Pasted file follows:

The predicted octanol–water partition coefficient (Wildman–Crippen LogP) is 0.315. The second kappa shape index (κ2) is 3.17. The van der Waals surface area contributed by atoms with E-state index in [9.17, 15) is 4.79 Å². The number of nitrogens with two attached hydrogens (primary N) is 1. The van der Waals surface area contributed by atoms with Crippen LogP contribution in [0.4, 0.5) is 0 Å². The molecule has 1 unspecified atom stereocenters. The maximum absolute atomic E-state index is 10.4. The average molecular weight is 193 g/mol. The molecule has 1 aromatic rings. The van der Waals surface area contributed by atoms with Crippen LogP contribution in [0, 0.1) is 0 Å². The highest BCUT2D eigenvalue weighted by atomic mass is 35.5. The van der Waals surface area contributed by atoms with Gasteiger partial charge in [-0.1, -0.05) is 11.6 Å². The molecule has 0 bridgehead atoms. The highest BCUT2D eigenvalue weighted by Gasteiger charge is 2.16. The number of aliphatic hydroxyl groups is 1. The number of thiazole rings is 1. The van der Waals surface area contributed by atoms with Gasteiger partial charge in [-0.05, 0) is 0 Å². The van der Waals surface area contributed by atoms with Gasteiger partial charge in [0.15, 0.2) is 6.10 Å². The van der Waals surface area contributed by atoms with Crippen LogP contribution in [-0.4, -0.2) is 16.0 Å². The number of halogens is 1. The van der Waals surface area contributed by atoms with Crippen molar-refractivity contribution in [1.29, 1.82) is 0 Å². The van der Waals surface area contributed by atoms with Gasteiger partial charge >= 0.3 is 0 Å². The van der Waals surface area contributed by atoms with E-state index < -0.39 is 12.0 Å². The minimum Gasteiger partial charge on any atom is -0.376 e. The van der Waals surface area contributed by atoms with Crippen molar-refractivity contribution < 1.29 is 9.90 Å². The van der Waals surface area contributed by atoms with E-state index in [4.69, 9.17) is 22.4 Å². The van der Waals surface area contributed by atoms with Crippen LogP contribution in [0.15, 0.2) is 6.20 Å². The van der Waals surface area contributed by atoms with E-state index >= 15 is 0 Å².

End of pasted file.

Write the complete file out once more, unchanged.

The predicted octanol–water partition coefficient (Wildman–Crippen LogP) is 0.315. The second kappa shape index (κ2) is 3.17. The van der Waals surface area contributed by atoms with E-state index in [9.17, 15) is 4.79 Å². The number of nitrogens with two attached hydrogens (primary N) is 1. The van der Waals surface area contributed by atoms with Crippen LogP contribution in [0.4, 0.5) is 0 Å². The molecule has 1 unspecified atom stereocenters. The maximum absolute atomic E-state index is 10.4. The average molecular weight is 193 g/mol. The molecule has 1 aromatic rings. The van der Waals surface area contributed by atoms with Crippen LogP contribution in [0, 0.1) is 0 Å². The highest BCUT2D eigenvalue weighted by atomic mass is 35.5. The van der Waals surface area contributed by atoms with Gasteiger partial charge in [-0.1, -0.05) is 11.6 Å². The molecule has 0 bridgehead atoms. The highest BCUT2D eigenvalue weighted by Gasteiger charge is 2.16. The number of aliphatic hydroxyl groups is 1. The number of thiazole rings is 1. The van der Waals surface area contributed by atoms with Gasteiger partial charge in [-0.05, 0) is 0 Å². The van der Waals surface area contributed by atoms with Gasteiger partial charge in [0.15, 0.2) is 6.10 Å². The van der Waals surface area contributed by atoms with Crippen LogP contribution in [-0.4, -0.2) is 16.0 Å². The number of halogens is 1. The van der Waals surface area contributed by atoms with Crippen molar-refractivity contribution in [1.29, 1.82) is 0 Å². The van der Waals surface area contributed by atoms with Gasteiger partial charge >= 0.3 is 0 Å². The van der Waals surface area contributed by atoms with E-state index < -0.39 is 12.0 Å². The minimum Gasteiger partial charge on any atom is -0.376 e. The van der Waals surface area contributed by atoms with Crippen molar-refractivity contribution < 1.29 is 9.90 Å². The van der Waals surface area contributed by atoms with E-state index in [4.69, 9.17) is 22.4 Å². The van der Waals surface area contributed by atoms with Crippen LogP contribution in [0.15, 0.2) is 6.20 Å². The van der Waals surface area contributed by atoms with E-state index >= 15 is 0 Å².